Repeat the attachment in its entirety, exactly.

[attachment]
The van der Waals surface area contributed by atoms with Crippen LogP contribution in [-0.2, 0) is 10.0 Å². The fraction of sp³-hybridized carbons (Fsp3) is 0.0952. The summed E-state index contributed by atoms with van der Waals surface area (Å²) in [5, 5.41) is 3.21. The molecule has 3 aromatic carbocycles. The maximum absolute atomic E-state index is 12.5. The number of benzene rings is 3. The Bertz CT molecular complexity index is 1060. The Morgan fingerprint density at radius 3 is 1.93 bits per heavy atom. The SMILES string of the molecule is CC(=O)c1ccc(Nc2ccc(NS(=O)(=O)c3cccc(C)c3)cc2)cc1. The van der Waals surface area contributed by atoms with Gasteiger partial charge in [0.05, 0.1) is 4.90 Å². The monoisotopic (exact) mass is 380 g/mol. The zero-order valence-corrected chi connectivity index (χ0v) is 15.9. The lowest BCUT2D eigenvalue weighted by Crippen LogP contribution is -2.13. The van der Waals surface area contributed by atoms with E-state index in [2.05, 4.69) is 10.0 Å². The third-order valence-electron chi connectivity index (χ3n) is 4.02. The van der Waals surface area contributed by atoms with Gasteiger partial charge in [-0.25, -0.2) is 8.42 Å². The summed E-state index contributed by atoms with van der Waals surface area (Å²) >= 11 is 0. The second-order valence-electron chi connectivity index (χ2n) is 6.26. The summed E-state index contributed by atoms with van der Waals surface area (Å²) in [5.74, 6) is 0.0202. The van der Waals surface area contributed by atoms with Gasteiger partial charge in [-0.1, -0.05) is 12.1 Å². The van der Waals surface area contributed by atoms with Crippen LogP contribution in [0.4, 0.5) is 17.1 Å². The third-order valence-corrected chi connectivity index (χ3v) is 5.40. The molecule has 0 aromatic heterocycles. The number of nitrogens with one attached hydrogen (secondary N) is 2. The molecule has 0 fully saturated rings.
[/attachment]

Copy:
The van der Waals surface area contributed by atoms with Crippen LogP contribution in [-0.2, 0) is 10.0 Å². The fraction of sp³-hybridized carbons (Fsp3) is 0.0952. The summed E-state index contributed by atoms with van der Waals surface area (Å²) in [5, 5.41) is 3.21. The molecule has 3 aromatic carbocycles. The maximum absolute atomic E-state index is 12.5. The number of benzene rings is 3. The Bertz CT molecular complexity index is 1060. The Morgan fingerprint density at radius 3 is 1.93 bits per heavy atom. The SMILES string of the molecule is CC(=O)c1ccc(Nc2ccc(NS(=O)(=O)c3cccc(C)c3)cc2)cc1. The van der Waals surface area contributed by atoms with Gasteiger partial charge in [0.05, 0.1) is 4.90 Å². The monoisotopic (exact) mass is 380 g/mol. The zero-order valence-corrected chi connectivity index (χ0v) is 15.9. The lowest BCUT2D eigenvalue weighted by Crippen LogP contribution is -2.13. The van der Waals surface area contributed by atoms with E-state index in [2.05, 4.69) is 10.0 Å². The third-order valence-electron chi connectivity index (χ3n) is 4.02. The van der Waals surface area contributed by atoms with Gasteiger partial charge in [-0.25, -0.2) is 8.42 Å². The summed E-state index contributed by atoms with van der Waals surface area (Å²) >= 11 is 0. The second-order valence-electron chi connectivity index (χ2n) is 6.26. The summed E-state index contributed by atoms with van der Waals surface area (Å²) in [5.74, 6) is 0.0202. The van der Waals surface area contributed by atoms with Gasteiger partial charge in [-0.1, -0.05) is 12.1 Å². The van der Waals surface area contributed by atoms with Crippen LogP contribution in [0.4, 0.5) is 17.1 Å². The third-order valence-corrected chi connectivity index (χ3v) is 5.40. The molecule has 0 aromatic heterocycles. The number of nitrogens with one attached hydrogen (secondary N) is 2. The molecule has 0 fully saturated rings.